The per-directory context can be configured by editing the .htaccess files that are present in each folder that the developer wishes to configure.
If an admin cannot access httpd.conf, he has to edit individual .htaccess files.
Regular expressions, also known as regexes, are a string of characters that describes or matches another set of strings according to specific syntax rules.
These strings are used by code editors and tools to search and change blocks of code texts based on regular recurring patterns.
When it comes to URL redirect, the same strings can be effectively deployed so as to get the most SEO values from the old URLs.
The following list of regular expressions are the most widely used in URL redirect.
Five Potential Pit-Falls That You Need to Be Aware While Implementing URL Redirect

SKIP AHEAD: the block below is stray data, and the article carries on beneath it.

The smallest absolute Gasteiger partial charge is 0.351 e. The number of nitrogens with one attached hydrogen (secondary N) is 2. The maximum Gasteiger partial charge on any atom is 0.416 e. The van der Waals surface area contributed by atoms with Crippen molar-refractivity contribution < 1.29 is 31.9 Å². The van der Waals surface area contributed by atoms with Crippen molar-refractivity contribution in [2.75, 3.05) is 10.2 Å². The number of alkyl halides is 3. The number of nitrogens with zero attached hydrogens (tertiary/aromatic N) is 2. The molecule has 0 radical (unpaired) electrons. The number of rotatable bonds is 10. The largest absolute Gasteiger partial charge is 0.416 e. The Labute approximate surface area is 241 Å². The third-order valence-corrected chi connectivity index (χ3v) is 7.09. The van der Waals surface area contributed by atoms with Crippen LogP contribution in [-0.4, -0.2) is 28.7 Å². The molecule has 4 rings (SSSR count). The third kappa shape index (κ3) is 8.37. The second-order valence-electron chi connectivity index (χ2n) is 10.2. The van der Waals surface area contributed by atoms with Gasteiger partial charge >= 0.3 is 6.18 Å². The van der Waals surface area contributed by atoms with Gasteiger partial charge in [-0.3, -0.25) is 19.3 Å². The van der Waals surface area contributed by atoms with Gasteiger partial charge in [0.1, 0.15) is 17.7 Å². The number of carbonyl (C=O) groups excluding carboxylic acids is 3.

Whether you want to change the file extension and redirect the content to another domain or retain the file name and redirect it within the same domain, there are plenty of challenges with using URL redirect that you need to be aware of.
From clearly defining the situation and enlisting precise actions you need to take to the right way implementing the codes, the following five points will help you redirect the URLs so you can get the maximum SEO values to the new URLs.
The Bottom Line
As an SEO specialist, you will be undertaking URL redirect for a wide range of reasons.
No matter what the reason is, your primary objective should be to transfer as much as SEO values from the previous URL to the new URL as possible.
You will do good just to remember that 301 redirects forms the bulk of your redirects and they pass on most of the link juice.
You should be judicious while choosing 302, or in some cases 307 redirect, as they are meant to be used only for temporary movements.